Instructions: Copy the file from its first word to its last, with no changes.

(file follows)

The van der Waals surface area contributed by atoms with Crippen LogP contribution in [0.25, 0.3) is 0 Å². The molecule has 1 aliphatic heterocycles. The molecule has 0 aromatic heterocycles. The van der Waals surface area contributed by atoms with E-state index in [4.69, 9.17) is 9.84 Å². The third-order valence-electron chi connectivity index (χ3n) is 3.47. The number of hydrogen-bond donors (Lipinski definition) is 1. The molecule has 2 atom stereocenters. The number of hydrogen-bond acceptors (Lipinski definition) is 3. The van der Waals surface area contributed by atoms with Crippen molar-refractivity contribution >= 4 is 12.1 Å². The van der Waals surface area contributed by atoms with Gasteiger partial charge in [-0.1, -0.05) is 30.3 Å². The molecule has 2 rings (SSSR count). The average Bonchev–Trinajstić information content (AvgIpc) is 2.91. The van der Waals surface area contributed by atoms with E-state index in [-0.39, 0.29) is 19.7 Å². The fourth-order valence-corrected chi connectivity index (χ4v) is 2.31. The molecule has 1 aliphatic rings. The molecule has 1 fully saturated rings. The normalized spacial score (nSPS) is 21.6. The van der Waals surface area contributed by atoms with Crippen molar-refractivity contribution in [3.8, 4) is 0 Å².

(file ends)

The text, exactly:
The van der Waals surface area contributed by atoms with Crippen LogP contribution in [0.25, 0.3) is 0 Å². The molecule has 1 aliphatic heterocycles. The molecule has 0 aromatic heterocycles. The van der Waals surface area contributed by atoms with E-state index in [4.69, 9.17) is 9.84 Å². The third-order valence-electron chi connectivity index (χ3n) is 3.47. The number of hydrogen-bond donors (Lipinski definition) is 1. The molecule has 2 atom stereocenters. The number of hydrogen-bond acceptors (Lipinski definition) is 3. The van der Waals surface area contributed by atoms with Crippen molar-refractivity contribution >= 4 is 12.1 Å². The van der Waals surface area contributed by atoms with Gasteiger partial charge in [-0.1, -0.05) is 30.3 Å². The molecule has 2 rings (SSSR count). The average Bonchev–Trinajstić information content (AvgIpc) is 2.91. The van der Waals surface area contributed by atoms with E-state index in [-0.39, 0.29) is 19.7 Å². The fourth-order valence-corrected chi connectivity index (χ4v) is 2.31. The molecule has 1 aliphatic rings. The molecule has 1 fully saturated rings. The normalized spacial score (nSPS) is 21.6. The van der Waals surface area contributed by atoms with Crippen molar-refractivity contribution in [3.8, 4) is 0 Å².